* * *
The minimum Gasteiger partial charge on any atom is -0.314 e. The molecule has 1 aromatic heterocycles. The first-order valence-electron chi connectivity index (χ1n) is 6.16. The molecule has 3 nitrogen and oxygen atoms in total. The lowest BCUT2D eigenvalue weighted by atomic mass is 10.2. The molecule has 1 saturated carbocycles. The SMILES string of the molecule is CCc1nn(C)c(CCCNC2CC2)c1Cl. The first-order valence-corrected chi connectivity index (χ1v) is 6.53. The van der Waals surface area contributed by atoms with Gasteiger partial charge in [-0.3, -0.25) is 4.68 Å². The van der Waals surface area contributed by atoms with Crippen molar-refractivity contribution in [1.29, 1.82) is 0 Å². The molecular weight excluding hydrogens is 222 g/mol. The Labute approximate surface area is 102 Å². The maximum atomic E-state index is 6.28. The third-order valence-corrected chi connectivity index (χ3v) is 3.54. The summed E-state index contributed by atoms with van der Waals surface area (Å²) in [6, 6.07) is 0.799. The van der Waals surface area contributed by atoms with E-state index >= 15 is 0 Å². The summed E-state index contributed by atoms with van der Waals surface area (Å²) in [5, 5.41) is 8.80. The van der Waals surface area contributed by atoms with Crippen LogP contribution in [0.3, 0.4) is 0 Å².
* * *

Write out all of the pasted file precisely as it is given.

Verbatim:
The minimum Gasteiger partial charge on any atom is -0.314 e. The molecule has 1 aromatic heterocycles. The first-order valence-electron chi connectivity index (χ1n) is 6.16. The molecule has 3 nitrogen and oxygen atoms in total. The lowest BCUT2D eigenvalue weighted by atomic mass is 10.2. The molecule has 1 saturated carbocycles. The SMILES string of the molecule is CCc1nn(C)c(CCCNC2CC2)c1Cl. The first-order valence-corrected chi connectivity index (χ1v) is 6.53. The van der Waals surface area contributed by atoms with Gasteiger partial charge in [-0.3, -0.25) is 4.68 Å². The van der Waals surface area contributed by atoms with Crippen molar-refractivity contribution in [1.29, 1.82) is 0 Å². The molecular weight excluding hydrogens is 222 g/mol. The Labute approximate surface area is 102 Å². The maximum atomic E-state index is 6.28. The third-order valence-corrected chi connectivity index (χ3v) is 3.54. The summed E-state index contributed by atoms with van der Waals surface area (Å²) in [6, 6.07) is 0.799. The van der Waals surface area contributed by atoms with E-state index >= 15 is 0 Å². The summed E-state index contributed by atoms with van der Waals surface area (Å²) in [5, 5.41) is 8.80. The van der Waals surface area contributed by atoms with Crippen LogP contribution in [0.3, 0.4) is 0 Å².